Babylon, though, was man’s first post-flood city constructed under the aegis of the angelic hosts and so would become the nomenclature for all human civilisation. Its construction would be slow, laborious and meticulous. A large brick manufacturing industry would need to be established first, with the construction of some very large kilns, of sorts, wherein the bricks could be burned. Also, forges and furnaces would need to be built where the essential metals could be smelted and the necessary tools crafted. Upon their migration from the east, the travelers had brought with them supplies of metals and semiprecious stones mined from the regions of Persia and Afghanistan and these would constitute the foundations of the first city. In addition, the mortar or bitumen would have to be extracted from the vast slime-pits in the region and so some sort of industry would also need to be developed in order to facilitate this. All available hands would be required and drafted into the workforce. As for the great tower? It would stand as the centerpiece of the city, a technological marvel, a magnifying lens which could focus the gaze and ignite the passion of human ambition. It would be lavishly decorated with all manner of precious stones and metals, a great cathedral of worship, its architecture and sacerdotal ordinances mirroring that of the celestial order. The Stars will rule in Babylon through their vassal Nimrod and they alone will determine the fate of its citizens.

Nimrod doubtless anticipated that such a vast capital project would also afford the opportunity to win over hearts and minds. This would be the greatest feat of engineering and construction that post-flood man had dared to contemplate and, as with any shared enterprise, it could cultivate cohesion to counter that which was becoming self-evident: That although a social and gregarious species, mankind was undoubtedly a race of individual explorers. His innate tendency to push out the boat would inevitably drive him further into deeper, uncharted waters. Because the human race had been so fashioned, its development would be achieved through the ingenuity and creativity of the individual. Nimrod knew that stifling this drive would only foster personal frustration and social unrest. He would, therefore, need to advocate a higher call in order to nullify this innate human drive for self-determination; ‘lest we be scattered’ as he so eloquently and slyly articulated. Hence, the construction of Babylon would form the basis of a collective ideal that could replace the parochial aspirations of the individual. It would stand as a monument to humanity, an edifice to collective ambition.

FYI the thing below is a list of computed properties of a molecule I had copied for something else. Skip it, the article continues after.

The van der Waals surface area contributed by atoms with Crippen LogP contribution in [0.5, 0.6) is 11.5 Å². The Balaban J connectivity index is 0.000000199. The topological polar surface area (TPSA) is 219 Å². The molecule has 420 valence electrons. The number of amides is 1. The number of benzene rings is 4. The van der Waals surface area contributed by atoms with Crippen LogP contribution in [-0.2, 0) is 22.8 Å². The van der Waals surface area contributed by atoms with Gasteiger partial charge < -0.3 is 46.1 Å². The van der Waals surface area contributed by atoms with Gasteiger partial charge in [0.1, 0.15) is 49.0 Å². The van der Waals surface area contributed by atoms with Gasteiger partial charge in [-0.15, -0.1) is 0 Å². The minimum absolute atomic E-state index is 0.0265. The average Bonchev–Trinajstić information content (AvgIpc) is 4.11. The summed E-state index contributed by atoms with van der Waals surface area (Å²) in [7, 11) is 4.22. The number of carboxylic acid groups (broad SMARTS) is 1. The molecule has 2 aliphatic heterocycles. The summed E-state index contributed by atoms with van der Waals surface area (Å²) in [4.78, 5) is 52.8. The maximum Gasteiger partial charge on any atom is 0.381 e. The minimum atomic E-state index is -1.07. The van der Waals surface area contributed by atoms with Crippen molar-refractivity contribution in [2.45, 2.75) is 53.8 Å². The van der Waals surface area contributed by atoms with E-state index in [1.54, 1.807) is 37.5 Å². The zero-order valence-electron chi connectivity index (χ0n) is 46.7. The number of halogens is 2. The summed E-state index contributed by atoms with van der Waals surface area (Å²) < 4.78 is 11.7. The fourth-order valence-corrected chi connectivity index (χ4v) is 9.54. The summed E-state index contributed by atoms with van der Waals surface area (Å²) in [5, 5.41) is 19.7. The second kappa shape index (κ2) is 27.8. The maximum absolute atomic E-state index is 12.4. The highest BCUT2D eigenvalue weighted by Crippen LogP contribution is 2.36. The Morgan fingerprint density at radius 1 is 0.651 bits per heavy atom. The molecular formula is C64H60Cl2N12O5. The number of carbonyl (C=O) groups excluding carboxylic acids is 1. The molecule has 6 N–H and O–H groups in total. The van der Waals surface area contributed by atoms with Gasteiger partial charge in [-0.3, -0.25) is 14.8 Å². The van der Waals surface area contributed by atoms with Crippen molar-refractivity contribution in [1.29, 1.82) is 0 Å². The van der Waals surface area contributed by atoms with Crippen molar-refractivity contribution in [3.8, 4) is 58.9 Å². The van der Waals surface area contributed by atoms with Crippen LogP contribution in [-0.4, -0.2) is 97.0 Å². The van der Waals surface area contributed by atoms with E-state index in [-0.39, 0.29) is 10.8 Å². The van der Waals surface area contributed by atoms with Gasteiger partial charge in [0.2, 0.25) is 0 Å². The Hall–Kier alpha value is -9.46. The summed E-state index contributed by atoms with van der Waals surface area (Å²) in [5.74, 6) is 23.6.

Furthermore, the basic need for security and safety in a hostile post-flood world would also tip the scales in Nimrod’s favor as the herd mentality would prevail. Preservation of the race was paramount. Yet, in reality, the creation of the city was much less a project motivated by Nimrod’s altruistic tendencies, but rather a means to further his own despotic aspirations, to consolidate political and commercial power for his own ends. In Babylonia, the masses would do his bidding. Nimrod would no longer serve humanity; humanity would now serve him. The world’s first dictatorship had been born and Nimrod, like all subsequent dictators, was on a quest for power. Furthermore, he would not be deflected from this task until he had gained the ultimate prize: Absolute power and mastery over the human race. His Babylonian furnaces alone would forge the tools necessary for man’s advancement. The mighty hunter had just cornered his most formidable quarry and with great cunning he would find a way to isolate and exhaust it so that it would eventually stand before him utterly broken and without resistance.

The spirit of Nimrod, the spirit of rebellion, this elevation of humankind over the Creator has prevailed amongst men since the dawn of time. The cleansing of it is, therefore, inevitable. The wedding feast between the Lamb and the Bride stands ready, the guests invited, the wine prepared. Let us then prepare ourselves. Let there be enough oil in the lamps. Let us stay awake!